• Has sleeping or eating problems.
• May lose interest in school work and experience a decline in academic performance.
• Talks about or attempts suicide.
General Characteristics of Possible Victims
There are two types of victims: (1) the passive or submissive victim, and (2) the provocative victim. Passive/submissive victims signal to others through attitudes and behaviors that they are insecure individuals who will not retaliate if victimized. The provocative victim is a much smaller group of victims. They are characterized by having both anxious and aggressive patterns. Provocative victims are generally boys.
Passive/Submissive Victim Characteristics:
• Physically weaker than their peers (particularly boys).
• Display "body anxiety." They are afraid of being hurt, have poor physical coordination, and are ineffective in physical play or sports.
• Have poor social skills and have difficulty making friends.
• Are cautious, sensitive, quiet, withdrawn, and shy.
• Cry or become upset easily.
• Are anxious, insecure, and have poor self-esteem.
• Have difficulty standing up for or defending themselves in peer groups.
• Relate better to adults than to peers.
Provocative Victim Characteristics:
• Exhibit some or all of the characteristics of passive or submissive victims.
• Are hot tempered and attempt to fight back when victimized – usually not very effectively.
• Are hyperactive, restless, have difficulty concentrating, and create tension.
• Are clumsy, immature, and exhibit irritating habits.
• Are also disliked by adults, including teachers.
• Try to bully students weaker than themselves.
What Can Parents of the Victim Do?
Encourage your child to share his/her problems with you. Ensure him or her that this is not tattling. Know that your child may be embarrassed, ashamed, and fearful. Listen attentively and reassure him/her that he/she will not have to face the problem alone.
• Praise and encourage your child. Help him or her take pride in his/her accomplishments and differences. A confident child is less likely to be targeted by bullies.
• Search for talents and positive attributes that can be developed in your child. This may help a child to assert himself or herself.
• Help your child develop friendships. Stimulate your child to meet and interact with new peers. A new environment with new peers can provide a new chance for a victimized child. www.colorado.edu/cspv firstname.lastname@example.org
• Encourage your child to make contact with calm and friendly children in his or her class (or in other classes). This may require the assistance of the school.
• If your child’s own behavior (i.e., provocative victim) is contributing to being bullied, try to help your child change his or her
behavior without suggesting that he or she is responsible for being victimized. Try to improve your child’s social skills.
• Motivate your child to participate in physical activity or sports. Physical exercise can result in better physical coordination and less "body anxiety." This, in turn, can increase your child’s self-esteem and improve peer relations.
• ·Maintain contact with your child’s school. Keep a detailed record of bullying episodes and related communication with the school. Help develop a plan of action for the school to follow. Monitor the situation by maintaining communication with the school and your child.
• Seek help from a mental health professional.
Is Your Child a Bully?
Children who bully increase their risk for engaging in other forms of antisocial behavior, such as juvenile delinquency, criminality and substance abuse. Bullying behavior should be taken seriously. Doing nothing implies that bullying is acceptable behavior.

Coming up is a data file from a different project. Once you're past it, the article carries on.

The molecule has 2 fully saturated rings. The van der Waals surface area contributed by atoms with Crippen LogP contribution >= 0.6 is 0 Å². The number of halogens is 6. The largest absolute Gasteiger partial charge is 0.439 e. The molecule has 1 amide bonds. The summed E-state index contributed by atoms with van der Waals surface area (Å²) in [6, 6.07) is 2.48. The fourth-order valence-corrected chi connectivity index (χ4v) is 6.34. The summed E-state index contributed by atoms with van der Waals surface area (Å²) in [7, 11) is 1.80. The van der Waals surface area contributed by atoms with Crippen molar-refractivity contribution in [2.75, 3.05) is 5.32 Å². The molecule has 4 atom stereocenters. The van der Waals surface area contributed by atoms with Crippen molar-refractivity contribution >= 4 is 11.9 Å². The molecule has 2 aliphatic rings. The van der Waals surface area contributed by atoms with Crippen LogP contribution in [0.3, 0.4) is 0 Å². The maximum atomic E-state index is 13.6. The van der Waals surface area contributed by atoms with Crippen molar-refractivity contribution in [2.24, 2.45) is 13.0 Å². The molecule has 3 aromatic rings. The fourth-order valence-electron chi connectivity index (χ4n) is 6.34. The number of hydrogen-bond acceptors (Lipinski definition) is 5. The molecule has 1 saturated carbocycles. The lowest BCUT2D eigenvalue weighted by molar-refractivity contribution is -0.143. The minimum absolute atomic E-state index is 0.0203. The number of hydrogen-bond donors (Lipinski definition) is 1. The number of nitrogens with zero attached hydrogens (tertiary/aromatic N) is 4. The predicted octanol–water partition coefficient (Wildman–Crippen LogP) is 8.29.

Typical bullying behavior includes:
• Physical Attacks: hitting, kicking, pushing, choking
• Verbal Attacks or Harassment: name calling, threatening, taunting, malicious teasing, rumor spreading, slandering
• Social isolation, intentional exclusion, making faces, obscene gestures, manipulating friendship relationships
General Characteristics of Possible Bullies
Boys are more likely than girls to be bullies. However, girls are more likely to engage in "sneakier" forms of harassment.
• May be physically bigger and stronger than their victims.
• Have strong needs to dominate and control their peers.
• Are hot-tempered, easily angered, impulsive, and have a low frustration tolerance.
• Have difficulty conforming to rules.
• Are defiant and aggressive toward adults and authority figures. Adults may be frightened of the bully.
• Are good at talking themselves out of situations.
• Tend to have a relatively positive view of themselves (average or better than average self-esteem).
• Are more likely than their peers to engage in other antisocial behaviors.
• Are more likely to be less popular (particularly primary school students).
• Are more likely to have negative attitudes toward school and get lower grades (particularly junior high school students).
What Can Parents of the Bully Do?
• Make clear to your child that you take the bullying seriously, and will not tolerate such behavior in the future.
• Develop a consistent family rules system. Use praise and reinforcement for rule-following behavior. Use consistent, non-hostile, negative consequences for rule violation. Set a good example for your child by following these rules yourself. If your child observes aggressive behavior by you, he or she is more likely to act aggressively toward peers.
• Spend more time with your child. Monitor and supervise your child’s activities. Know your child’s friends, where they spend their free time, and what they do with that free time.
• Build on your child’s talents and help him or her develop less aggressive and more appropriate reaction behaviors.
• Maintain contact with your child’s school. Support the school’s efforts to modify your child’s behavior. Enlist help from the school to try and modify your child’s behavior.
• Seek help from a mental health professional.
False Beliefs About Bullying
The following common statements perpetuate the bully/victim problem:
• "Being bullied builds character."
• "Bullying is part of growing up."
• "Kids will be kids." or "Boys will be boys."
• "Sticks and stones may break your bones, but names can never hurt you."
• "What did you do to him to make him treat you that way."
• "You just have to toughen up." or "You just have to learn how to stand up for yourself."
• "Hit him back. He won’t bother you again."
• "I was bullied in school and I turned out fine." or "I was a bully in school and I turned out fine."
• "No kids are bullied in this school."
• "Only children who are different get bullied."
• "Only children in large schools/classes get bullied."